Building up your credit can take time – but what if you have no credit to begin with? How do you build credit when you are just starting out?
If you are just beginning, you’ve probably run into the problem of being denied credit because you have no credit. How are you supposed to build credit if no one will give you a chance? It’s an age-old problem. The key is to start small, remain consistent and over time, you can develop a financial profile that will make it easy to obtain credit.
For those looking to establish credit, one of the easiest ways is to obtain a secured credit card. A secured card is one that you by depositing a certain amount of money. You are then allowed to use the card up to that amount. In other words, if you get this type of card and deposit $500, your credit limit on the card is $500. As you use the card, the card issuer will report to the credit bureaus, and your usage and payment history will help you establish a credit history.
Another option is to obtain a retail store credit card. These cards are relatively easy to get, but they do charge high interest rates. Using a store card wisely for about a year can go a long way toward setting you up with good credit.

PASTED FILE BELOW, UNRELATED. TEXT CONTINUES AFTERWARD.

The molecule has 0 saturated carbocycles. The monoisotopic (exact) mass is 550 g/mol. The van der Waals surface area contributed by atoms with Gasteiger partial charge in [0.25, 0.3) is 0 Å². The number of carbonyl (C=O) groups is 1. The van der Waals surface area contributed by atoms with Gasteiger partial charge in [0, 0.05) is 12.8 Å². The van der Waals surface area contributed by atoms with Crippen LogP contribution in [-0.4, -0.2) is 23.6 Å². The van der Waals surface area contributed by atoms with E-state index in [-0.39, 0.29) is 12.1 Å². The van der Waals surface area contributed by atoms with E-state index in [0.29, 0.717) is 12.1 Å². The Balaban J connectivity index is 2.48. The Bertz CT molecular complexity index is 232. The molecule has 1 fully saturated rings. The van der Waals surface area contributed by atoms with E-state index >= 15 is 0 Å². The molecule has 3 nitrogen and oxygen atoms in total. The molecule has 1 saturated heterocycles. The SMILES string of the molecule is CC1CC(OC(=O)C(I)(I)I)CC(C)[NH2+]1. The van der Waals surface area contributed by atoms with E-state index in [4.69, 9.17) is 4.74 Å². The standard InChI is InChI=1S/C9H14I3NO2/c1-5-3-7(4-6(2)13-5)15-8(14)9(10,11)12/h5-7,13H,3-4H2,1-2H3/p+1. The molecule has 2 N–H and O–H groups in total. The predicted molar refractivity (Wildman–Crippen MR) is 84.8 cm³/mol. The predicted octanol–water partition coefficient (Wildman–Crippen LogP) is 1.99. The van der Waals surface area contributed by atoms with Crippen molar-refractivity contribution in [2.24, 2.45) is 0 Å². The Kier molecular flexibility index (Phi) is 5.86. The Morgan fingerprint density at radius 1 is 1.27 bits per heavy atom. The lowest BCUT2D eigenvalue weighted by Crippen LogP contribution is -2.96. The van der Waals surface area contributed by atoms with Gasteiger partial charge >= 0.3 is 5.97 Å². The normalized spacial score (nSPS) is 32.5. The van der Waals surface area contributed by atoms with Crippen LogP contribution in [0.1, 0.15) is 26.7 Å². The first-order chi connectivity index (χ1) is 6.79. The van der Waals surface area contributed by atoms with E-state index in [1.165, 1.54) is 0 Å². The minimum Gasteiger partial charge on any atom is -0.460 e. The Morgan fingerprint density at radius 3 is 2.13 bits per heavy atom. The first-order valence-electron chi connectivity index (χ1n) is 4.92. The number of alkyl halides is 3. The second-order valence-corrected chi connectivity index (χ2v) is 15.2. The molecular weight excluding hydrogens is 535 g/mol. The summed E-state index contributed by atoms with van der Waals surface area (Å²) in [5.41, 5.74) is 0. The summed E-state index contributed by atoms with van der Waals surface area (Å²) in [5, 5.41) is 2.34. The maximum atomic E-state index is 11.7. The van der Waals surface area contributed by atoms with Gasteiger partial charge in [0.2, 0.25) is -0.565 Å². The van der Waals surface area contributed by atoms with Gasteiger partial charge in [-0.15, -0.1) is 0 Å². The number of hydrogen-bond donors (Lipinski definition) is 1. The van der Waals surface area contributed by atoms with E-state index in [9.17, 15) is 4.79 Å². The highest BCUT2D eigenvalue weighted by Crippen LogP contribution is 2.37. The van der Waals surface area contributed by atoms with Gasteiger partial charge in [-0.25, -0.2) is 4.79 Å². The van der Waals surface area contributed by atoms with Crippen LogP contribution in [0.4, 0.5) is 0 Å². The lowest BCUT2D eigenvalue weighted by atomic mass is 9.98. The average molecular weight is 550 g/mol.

When seeking to build credit, you may be tempted to run out and apply for several different credit cards. But be warned: you should definitely take your time when applying for new lines of credit. A flurry of new credit card applications is not looked on favorably by the credit reporting bureaus, or by lenders. Prove yourself first with the one card you have to establish and build your credit before you attempt to add other lines of credit.
You should keep an eye on your outstanding balances, and refrain from reaching the maximum limit on any credit card. Credit reporting agencies look at the ratio of total available debt versus the actual outstanding debt. If you have used a large portion of your available debt, it is a definite negative on your credit report.
One of the simplest things you can do to establish good credit is to pay your bills on time. Doing so will help improve your creditworthiness in the eyes of the credit bureaus, and will make you appear more trustworthy to lenders.